The authors of an April 2017 USA Today article (https://www.usatoday.com/story/tech/talkingtech/2017/03/22/tech-where-jobs/99496462/) identified three important statistics.  One is that the Bureau of Labor statistics predicts that in 2020 there will be 1.4 million more software development jobs than applicants who can fill them.

Here’s the rub – the May 2017 Occupational Employment Survey for the software developer category (15-1130) identified only 1.6 million current jobs in the entire US.  This means that we need to build 46% of the workforce in the next 18 months or so.

All of our communities are sticking their heads into the sand by implying there is a solution other than training more software developers.  None of us can recruit our way out of this problem. Certain communities already grow more than they need – at universities – but these same people are not necessarily prepared for the workforce out of school.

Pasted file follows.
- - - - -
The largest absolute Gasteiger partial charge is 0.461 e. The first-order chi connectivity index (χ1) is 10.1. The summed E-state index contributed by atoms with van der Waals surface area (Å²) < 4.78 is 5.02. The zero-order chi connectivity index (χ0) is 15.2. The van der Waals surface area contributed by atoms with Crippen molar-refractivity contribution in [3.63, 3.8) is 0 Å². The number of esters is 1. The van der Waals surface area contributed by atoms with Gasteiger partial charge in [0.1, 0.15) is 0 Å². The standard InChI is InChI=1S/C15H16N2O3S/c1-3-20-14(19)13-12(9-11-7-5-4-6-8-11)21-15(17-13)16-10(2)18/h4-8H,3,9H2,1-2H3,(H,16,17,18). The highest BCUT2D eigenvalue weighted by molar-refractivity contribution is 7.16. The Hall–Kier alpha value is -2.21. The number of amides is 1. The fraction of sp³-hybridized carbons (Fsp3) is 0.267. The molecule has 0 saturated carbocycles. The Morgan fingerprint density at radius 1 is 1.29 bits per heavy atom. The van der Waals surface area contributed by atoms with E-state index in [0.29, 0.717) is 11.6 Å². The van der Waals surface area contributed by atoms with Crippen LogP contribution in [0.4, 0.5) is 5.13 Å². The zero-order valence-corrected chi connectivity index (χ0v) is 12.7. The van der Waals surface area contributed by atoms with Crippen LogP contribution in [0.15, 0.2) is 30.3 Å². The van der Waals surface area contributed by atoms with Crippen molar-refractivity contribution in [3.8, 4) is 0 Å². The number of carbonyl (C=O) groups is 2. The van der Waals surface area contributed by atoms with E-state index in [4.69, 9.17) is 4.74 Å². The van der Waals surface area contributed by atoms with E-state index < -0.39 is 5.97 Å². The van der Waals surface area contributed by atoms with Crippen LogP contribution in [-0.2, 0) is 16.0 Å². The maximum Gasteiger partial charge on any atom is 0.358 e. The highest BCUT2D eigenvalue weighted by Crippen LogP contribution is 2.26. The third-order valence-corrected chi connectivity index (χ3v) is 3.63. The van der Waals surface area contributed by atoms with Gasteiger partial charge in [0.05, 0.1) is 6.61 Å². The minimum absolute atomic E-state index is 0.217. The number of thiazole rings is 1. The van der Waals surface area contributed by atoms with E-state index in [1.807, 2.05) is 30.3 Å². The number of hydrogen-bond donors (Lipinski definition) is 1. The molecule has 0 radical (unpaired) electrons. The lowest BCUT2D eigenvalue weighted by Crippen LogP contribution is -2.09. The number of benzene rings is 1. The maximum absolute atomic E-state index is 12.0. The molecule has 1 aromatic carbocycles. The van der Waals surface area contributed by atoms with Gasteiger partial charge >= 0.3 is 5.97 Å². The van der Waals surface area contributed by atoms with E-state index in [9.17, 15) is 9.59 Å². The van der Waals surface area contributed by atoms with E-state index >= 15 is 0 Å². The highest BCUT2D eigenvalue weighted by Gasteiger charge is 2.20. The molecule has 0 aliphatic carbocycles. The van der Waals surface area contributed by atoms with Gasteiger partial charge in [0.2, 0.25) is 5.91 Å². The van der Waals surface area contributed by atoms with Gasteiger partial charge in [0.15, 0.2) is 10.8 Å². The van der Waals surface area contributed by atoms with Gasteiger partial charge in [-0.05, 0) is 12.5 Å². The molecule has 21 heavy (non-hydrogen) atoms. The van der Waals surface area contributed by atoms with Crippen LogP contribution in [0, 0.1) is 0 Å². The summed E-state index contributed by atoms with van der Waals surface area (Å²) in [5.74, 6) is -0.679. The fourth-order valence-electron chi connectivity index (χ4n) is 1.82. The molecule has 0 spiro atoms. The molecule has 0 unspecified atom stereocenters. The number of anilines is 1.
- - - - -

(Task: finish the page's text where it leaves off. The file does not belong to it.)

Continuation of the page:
The belief among cities seems to be that there are technology workers out there who would want to move to MY city if they only knew the benefits.  This is shockingly wrong-headed. Every city is woefully under-prepared from a talent perspective. We cannot recruit our way out of this problem.

The secondary belief is that there is a human reserve just beyond the horizon that if we but tapped, we would have unlimited talent that would fuel the company’s vision.  Talent is not a commodity. It does not wait underground, like oil. It will move selfishly to the organizations and places that make the people happy and fulfilled.

However, that group does exist in many communities.  This group is the urban core, often poor, and often under represented groups.  In 2004, when Florida wrote his article, if communities had been serious about solving this gap, those communities would be leaders today.  But, as a region, we relied on tradition – universities, our well educated, and our large company leadership – to drive towards the talent that we would need.  Those groups overwhelmingly failed. We are now facing the glaring talent gap that Florida warned against.

When I worked more directly in software-related companies, we often discussed the time between graduation with a college degree in computer science, and the time that the new graduate would be a profitable employee.  We typically penciled this into about eighteen months. Our premise was that we would hire a bunch of young, smart new graduates, train them, and they would be valuable. For the most part, this was a winning strategy.